Based upon the information you have presented, it appears that neither trademark standard is satisfied in this instance. As you note in your letter, the licensees are established businesses that apparently use their own name and will be using your system simply as an incidental means to grow their businesses. The licensees will not be training others in the use of your company’s system or otherwise providing services to the public that are identified with your company’s trademark. In that regard, your proposed arrangement is similar to a fast-food restaurant that happens to use a licensed tax preparation system in maintaining its financial records. Where a business licenses various support services in the operation of its business, but does not offer those services to the public, the trademark element required for Rule coverage is not present. For this reason alone, your proposed business arrangement would not constitute a franchise.

2. Significant Control or Assistance

As noted above, you also state that your client imposes no significant controls over the staffing company’s business operations. At most, the licensees must report and pay for increases in sales generated from the use of your company’s sales techniques. While your company also promises various support services, these are incidental to the operation of the licensees’ businesses and have no bearing on the licensees’ business of providing staffing services to the public.

We note that the Commission stated in its Final Interpretative Guides that "significance" is a "function of the degree of reliance that franchisees are reasonably likely to place upon the controls or assistance." See Final Interpretive Guides, 44 Fed. Reg. at 49,967. This is especially relevant where purchasers are inexperienced in the particular business. Id. The Commission examines "significant control and assistance" on a case-by-case basis. Among other things, the Commission considers the nature of the particular industry, the level of sophistication of the investors, as well as the importance of the assistance and control offered by the seller to the purchasers. Id. See also Statement of Basis and Purpose, 43 Fed. Reg. 59,614, 59,701 (Dec. 21, 1978).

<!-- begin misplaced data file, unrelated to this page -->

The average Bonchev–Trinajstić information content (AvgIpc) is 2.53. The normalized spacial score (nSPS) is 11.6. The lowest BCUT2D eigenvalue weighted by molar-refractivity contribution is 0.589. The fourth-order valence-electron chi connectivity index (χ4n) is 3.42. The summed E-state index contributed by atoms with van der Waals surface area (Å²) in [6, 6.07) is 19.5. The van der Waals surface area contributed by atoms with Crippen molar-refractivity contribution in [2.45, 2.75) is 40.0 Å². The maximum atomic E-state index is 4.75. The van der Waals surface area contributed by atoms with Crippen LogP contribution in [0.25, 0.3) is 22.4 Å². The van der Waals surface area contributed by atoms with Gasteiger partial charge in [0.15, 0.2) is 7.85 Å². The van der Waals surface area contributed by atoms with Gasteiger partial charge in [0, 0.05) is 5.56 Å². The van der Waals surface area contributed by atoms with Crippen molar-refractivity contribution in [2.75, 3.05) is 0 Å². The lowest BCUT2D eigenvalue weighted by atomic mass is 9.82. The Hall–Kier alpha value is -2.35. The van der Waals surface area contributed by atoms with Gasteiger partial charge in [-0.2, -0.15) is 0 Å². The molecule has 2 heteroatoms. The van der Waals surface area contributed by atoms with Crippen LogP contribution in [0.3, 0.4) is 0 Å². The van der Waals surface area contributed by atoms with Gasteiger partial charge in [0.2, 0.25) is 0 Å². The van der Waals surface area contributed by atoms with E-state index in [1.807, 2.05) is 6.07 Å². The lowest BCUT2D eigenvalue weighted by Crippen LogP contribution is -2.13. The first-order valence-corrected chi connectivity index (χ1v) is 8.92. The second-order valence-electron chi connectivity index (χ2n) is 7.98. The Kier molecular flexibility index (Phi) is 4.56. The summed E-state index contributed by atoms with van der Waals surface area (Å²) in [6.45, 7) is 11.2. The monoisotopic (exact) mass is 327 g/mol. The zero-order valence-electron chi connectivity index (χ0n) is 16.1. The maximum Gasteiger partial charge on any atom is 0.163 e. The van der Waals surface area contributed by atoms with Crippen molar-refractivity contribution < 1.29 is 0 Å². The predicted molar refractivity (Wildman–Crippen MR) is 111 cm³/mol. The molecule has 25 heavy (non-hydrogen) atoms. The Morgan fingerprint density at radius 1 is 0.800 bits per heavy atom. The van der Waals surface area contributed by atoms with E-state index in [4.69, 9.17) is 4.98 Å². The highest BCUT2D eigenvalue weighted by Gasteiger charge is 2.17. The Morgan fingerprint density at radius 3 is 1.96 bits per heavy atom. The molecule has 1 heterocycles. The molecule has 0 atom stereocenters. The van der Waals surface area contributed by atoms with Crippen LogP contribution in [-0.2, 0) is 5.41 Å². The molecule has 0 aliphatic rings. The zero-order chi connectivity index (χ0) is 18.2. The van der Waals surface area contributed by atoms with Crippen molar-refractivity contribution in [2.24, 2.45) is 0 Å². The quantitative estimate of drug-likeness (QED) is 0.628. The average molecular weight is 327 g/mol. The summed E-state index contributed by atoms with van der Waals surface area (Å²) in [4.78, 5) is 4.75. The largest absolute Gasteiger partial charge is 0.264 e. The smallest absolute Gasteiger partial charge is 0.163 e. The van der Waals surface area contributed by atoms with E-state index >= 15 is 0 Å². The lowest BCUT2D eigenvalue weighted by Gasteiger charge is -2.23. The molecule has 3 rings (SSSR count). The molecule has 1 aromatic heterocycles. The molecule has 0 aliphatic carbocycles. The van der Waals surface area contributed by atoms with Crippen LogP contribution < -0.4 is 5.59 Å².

In your letter, you state that the licensees will be well-established businesses in the staff field. Accordingly, they are not likely to place great reliance on your company in the operation of their businesses. Moreover, the Commission has stated that controls and assistance must be over the franchisee’s “entire method of operation – not its method of selling a specific product or products which represent a small part of the franchisee’s business.” The Commission reasoned:

Controls or assistance directed to the sale of a specific product which have, at most, a marginal effect on a franchisee’s method of operating the entire business will not be considered in determining whether control or assistance is “significant.”

44 Fed. Reg. at 49,967.

As previously noted, your company does not seek to control or assist licensees in operating a staffing services business. At most, your company provides support services that happen to be tailored to the staffing industry. Under the circumstances, it does not appear that your company’s relationship with licensees satisfies the second definitional element required for Franchise Rule coverage.

III. CONCLUSION

For the foregoing reasons, it does not appear that your propose license arrangement is a franchise, within the meaning of the Franchise Rule. Please be advised that our opinion is based on all the information furnished in your request. This opinion applies only to your company and to the extent that actual company practices conform to the material submitted for review. Please be advised further that the views expressed in this letter are those of the FTC staff. They have not been reviewed, approved, or adopted by the Commission, and they are not binding upon the Commission. However, they do reflect the opinions of the staff members charged with enforcement of the Franchise Rule.

Date: March 2, 2005
Franchise Rule Staff